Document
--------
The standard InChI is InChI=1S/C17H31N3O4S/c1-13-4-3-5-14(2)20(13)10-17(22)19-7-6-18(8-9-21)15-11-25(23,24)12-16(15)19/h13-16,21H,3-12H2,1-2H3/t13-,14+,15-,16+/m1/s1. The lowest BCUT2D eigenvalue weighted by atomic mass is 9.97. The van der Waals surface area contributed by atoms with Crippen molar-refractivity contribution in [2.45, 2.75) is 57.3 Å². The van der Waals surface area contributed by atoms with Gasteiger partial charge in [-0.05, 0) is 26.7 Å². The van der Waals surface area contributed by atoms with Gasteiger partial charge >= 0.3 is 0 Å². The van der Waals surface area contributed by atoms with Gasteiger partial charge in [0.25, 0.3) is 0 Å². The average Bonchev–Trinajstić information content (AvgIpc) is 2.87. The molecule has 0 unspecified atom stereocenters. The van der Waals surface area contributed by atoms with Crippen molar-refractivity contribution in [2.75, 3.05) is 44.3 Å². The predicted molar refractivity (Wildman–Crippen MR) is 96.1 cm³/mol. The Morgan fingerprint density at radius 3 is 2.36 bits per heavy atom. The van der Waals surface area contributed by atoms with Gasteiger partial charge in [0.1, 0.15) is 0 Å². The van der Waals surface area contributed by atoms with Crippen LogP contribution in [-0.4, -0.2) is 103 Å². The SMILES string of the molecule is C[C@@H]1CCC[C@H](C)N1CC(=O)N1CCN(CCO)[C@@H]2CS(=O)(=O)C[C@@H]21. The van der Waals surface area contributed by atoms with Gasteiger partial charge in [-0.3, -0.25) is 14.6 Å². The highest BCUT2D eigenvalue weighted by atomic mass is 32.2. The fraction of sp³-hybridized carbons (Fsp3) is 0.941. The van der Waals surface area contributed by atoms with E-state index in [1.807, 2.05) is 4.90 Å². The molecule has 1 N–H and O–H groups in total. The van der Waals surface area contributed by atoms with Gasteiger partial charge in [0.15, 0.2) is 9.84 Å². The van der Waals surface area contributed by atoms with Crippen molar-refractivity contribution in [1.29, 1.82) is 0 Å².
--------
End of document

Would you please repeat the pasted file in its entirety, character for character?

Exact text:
The standard InChI is InChI=1S/C17H31N3O4S/c1-13-4-3-5-14(2)20(13)10-17(22)19-7-6-18(8-9-21)15-11-25(23,24)12-16(15)19/h13-16,21H,3-12H2,1-2H3/t13-,14+,15-,16+/m1/s1. The lowest BCUT2D eigenvalue weighted by atomic mass is 9.97. The van der Waals surface area contributed by atoms with Crippen molar-refractivity contribution in [2.45, 2.75) is 57.3 Å². The van der Waals surface area contributed by atoms with Gasteiger partial charge in [-0.05, 0) is 26.7 Å². The van der Waals surface area contributed by atoms with Gasteiger partial charge >= 0.3 is 0 Å². The van der Waals surface area contributed by atoms with Gasteiger partial charge in [0.25, 0.3) is 0 Å². The average Bonchev–Trinajstić information content (AvgIpc) is 2.87. The molecule has 0 unspecified atom stereocenters. The van der Waals surface area contributed by atoms with Crippen molar-refractivity contribution in [2.75, 3.05) is 44.3 Å². The predicted molar refractivity (Wildman–Crippen MR) is 96.1 cm³/mol. The Morgan fingerprint density at radius 3 is 2.36 bits per heavy atom. The van der Waals surface area contributed by atoms with Gasteiger partial charge in [0.1, 0.15) is 0 Å². The van der Waals surface area contributed by atoms with Crippen LogP contribution in [-0.4, -0.2) is 103 Å². The SMILES string of the molecule is C[C@@H]1CCC[C@H](C)N1CC(=O)N1CCN(CCO)[C@@H]2CS(=O)(=O)C[C@@H]21. The van der Waals surface area contributed by atoms with Gasteiger partial charge in [-0.3, -0.25) is 14.6 Å². The highest BCUT2D eigenvalue weighted by atomic mass is 32.2. The fraction of sp³-hybridized carbons (Fsp3) is 0.941. The van der Waals surface area contributed by atoms with E-state index in [1.807, 2.05) is 4.90 Å². The molecule has 1 N–H and O–H groups in total. The van der Waals surface area contributed by atoms with Gasteiger partial charge in [0.15, 0.2) is 9.84 Å². The van der Waals surface area contributed by atoms with Crippen molar-refractivity contribution in [1.29, 1.82) is 0 Å².